Outlier etiquette: Little small batch jars of homemade pickled stuff (think peppered okra from the summer garden) don’t last five minutes. Bring enough for everybody.
3. A wall-mounted bottle opener.
It doesn’t matter if it’s an old engraved brass one that is hung in honor of the club’s founder two generations ago or if it is screwed into a stud in a motel room (or into a tree by the cooler), every hunt camp needs a bottle opener that doesn’t move.
Outlier etiquette: If it can’t be screwed down and someone was kind enough to leave theirs by the cooler or bar– don’t move it!
4. Hot Sauce
Every hunt camp needs a island of condiments in the middle of the table. The essentials: salt, pepper, Tabasco, and Texas Pete.
Outlier Etiquette: Texas Pete and Tabasco are not interchangeable.
5. A tray full of snacks (junk food).
Men get hungry, they get hungry at odd times. Every hunt camp needs a tray with small candy bars, six packs of nabs, and bags of chips. (They might not keep them at home, but with guarantee, every man will grab a bag of Cheetos when they are available). For those feeling health conscious, nuts are always good. It is always best if the tray is filled with things that don’t go bad from week to week.
Outlier etiquette: One man should never eat all of one thing. Do not lick cheeto fingers if you are sharing a bag.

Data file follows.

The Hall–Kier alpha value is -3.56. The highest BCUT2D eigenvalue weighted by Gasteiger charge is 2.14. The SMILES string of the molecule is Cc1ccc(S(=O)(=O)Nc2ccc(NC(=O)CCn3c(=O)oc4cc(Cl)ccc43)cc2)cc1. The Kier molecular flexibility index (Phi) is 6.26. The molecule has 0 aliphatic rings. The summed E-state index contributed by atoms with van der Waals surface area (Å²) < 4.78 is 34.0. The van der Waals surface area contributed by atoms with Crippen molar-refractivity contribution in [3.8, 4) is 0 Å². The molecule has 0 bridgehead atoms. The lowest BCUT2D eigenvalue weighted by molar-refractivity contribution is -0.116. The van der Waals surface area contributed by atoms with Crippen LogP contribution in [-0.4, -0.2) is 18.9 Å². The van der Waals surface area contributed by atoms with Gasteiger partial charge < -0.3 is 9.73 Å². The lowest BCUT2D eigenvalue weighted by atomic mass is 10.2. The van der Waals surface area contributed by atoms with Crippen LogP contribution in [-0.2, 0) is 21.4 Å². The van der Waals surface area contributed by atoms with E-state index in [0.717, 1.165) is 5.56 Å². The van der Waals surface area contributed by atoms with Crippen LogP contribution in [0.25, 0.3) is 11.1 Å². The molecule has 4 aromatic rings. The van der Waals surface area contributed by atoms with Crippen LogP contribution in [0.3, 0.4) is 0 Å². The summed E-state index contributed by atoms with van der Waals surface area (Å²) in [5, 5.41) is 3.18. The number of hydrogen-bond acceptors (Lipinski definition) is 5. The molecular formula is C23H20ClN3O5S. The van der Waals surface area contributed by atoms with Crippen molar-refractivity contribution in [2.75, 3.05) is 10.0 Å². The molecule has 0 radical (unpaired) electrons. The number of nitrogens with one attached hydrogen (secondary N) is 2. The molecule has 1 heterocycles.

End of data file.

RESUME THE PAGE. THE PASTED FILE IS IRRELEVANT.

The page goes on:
6. A bar.
By bar, let’s be clear: it’s not the liquor I’m talking about it’s the place set aside and the service items on it. Folks are picky about liquor as a commodity, you could ask them for twenty bucks and they’d hand it right over. Ask them if they want to leave half a fifth of whisky as they are packing up and you might witness a grown man running into a building as if it was on fire and his first born child was inside. The bar needs to be some special place set aside. A tray, a table, a side bar, even some vanity that is set aside and arranged so that men can park their bottle of choice and have the proper items for accruement when assembling a cocktail. The bar doesn’t need be exquisite, but it requires the following items: an ice bucket, a cutting board and knife, a decent old fashioned glass for everyone, a towel, cocktail napkins, tooth picks, a jigger, a silver stirring spoon, and a sufficient supply of limes, olives, club soda, tonic, bloody Mary mix and celery.